In California’s East Bay Area, ESA, in collaboration with Peter Baye and researchers from UC Berkeley, designed the experimental Oro Loma Demonstration Project—the first horizontal levee project of its kind on the West Coast. The project evolved from an ESA-led Hayward Shoreline Sea Level Rise Study, through a partnership with the Oro Loma Sanitation District and the San Francisco Estuary Partnership.
A horizontal levee is composed of a broad, flat vegetated transitional slope placed between tidal marshes and coastal levees, similar to where hillslopes meet the historic marsh edge. Treated wastewater passes through the levee through a sub-surface filtration and refining process to reduce nutrient loads.
Oro Loma’s multi-benefit design demonstrates that a transitional wetland zone could protect against rising sea levels while simultaneously providing habitat and filtering wastewater discharged from the district’s nearby wastewater treatment plant. This experimental project is helping researchers understand how designs are performing and functioning.
Early research reveals that the horizontal levee removes 90 to 100 percent of nitrogen from the treated effluent—greatly improving water quality—but would require more treatment capacity to be more effective.
ESA is developing design modifications and testing how structure elements can more effectively treat traditional wastewater discharge as well as reverse osmosis concentrate while buffering against sea-level rise.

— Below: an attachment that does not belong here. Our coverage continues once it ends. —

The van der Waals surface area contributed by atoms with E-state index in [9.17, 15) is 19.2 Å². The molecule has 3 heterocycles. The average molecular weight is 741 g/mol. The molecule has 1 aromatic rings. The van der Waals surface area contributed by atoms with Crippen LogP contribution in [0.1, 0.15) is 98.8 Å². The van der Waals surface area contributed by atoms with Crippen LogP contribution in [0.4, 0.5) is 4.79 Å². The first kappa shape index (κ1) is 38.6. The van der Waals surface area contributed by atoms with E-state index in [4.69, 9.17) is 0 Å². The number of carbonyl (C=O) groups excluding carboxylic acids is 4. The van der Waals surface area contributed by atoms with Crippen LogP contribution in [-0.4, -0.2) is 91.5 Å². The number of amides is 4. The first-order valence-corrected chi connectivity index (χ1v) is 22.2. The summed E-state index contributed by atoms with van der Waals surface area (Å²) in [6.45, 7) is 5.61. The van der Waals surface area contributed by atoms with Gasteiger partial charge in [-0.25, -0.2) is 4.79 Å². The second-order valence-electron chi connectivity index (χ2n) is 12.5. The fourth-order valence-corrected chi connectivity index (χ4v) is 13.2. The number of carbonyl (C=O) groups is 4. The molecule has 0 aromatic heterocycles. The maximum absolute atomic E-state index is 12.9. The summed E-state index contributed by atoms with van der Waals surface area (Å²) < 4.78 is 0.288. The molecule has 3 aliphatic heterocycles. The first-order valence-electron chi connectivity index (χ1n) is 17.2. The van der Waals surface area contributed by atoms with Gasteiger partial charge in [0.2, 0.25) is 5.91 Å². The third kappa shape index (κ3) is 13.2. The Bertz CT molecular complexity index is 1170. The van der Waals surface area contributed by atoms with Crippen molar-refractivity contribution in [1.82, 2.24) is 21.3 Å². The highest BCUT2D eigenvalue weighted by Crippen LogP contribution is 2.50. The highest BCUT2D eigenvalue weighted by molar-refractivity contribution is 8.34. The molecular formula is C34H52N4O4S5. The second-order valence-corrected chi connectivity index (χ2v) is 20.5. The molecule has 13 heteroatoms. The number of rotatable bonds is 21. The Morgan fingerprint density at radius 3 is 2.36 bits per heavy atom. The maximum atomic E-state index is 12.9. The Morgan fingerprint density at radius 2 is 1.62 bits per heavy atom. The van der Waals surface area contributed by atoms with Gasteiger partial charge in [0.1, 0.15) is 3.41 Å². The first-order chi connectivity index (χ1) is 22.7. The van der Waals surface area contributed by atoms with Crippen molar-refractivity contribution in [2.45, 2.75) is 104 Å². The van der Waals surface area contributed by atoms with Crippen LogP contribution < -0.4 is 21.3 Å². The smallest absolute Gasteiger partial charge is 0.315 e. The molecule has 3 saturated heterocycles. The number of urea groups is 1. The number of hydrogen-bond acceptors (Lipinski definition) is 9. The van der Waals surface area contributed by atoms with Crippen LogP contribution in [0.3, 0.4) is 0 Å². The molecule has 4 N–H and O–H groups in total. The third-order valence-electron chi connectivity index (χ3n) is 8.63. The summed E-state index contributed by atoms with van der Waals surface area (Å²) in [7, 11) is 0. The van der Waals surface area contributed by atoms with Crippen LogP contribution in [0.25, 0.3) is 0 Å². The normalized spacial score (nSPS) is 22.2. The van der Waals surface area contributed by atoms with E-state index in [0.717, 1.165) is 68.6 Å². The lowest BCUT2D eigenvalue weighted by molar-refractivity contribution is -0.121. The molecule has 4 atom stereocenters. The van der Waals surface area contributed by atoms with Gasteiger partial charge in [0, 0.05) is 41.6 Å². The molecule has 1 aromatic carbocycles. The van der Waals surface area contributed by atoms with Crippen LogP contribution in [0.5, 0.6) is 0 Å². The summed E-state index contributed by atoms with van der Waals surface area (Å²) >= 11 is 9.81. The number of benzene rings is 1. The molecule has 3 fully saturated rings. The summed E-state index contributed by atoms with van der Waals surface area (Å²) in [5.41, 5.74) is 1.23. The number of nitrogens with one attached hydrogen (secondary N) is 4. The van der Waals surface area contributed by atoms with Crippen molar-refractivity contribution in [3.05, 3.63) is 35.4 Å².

A diagram of the wet weather treatment basin and horizontal levee (ecotone slope) at the Oro Loma Demonstration Project.
ESA is developing design modifications and testing how structure elements can more effectively treat traditional wastewater discharge as well as reverse osmosis concentrate while buffering against sea-level rise. Following the success of the Oro Loma Demonstration Project, we are designing the next generation of horizontal levees around San Francisco Bay in San Leandro, Novato, Palo Alto, and Richmond.
If you have a pilot project in mind and would like to speak to someone on our team to learn more about our services, please reach out to Jim O’Toole, ESA Practice Director.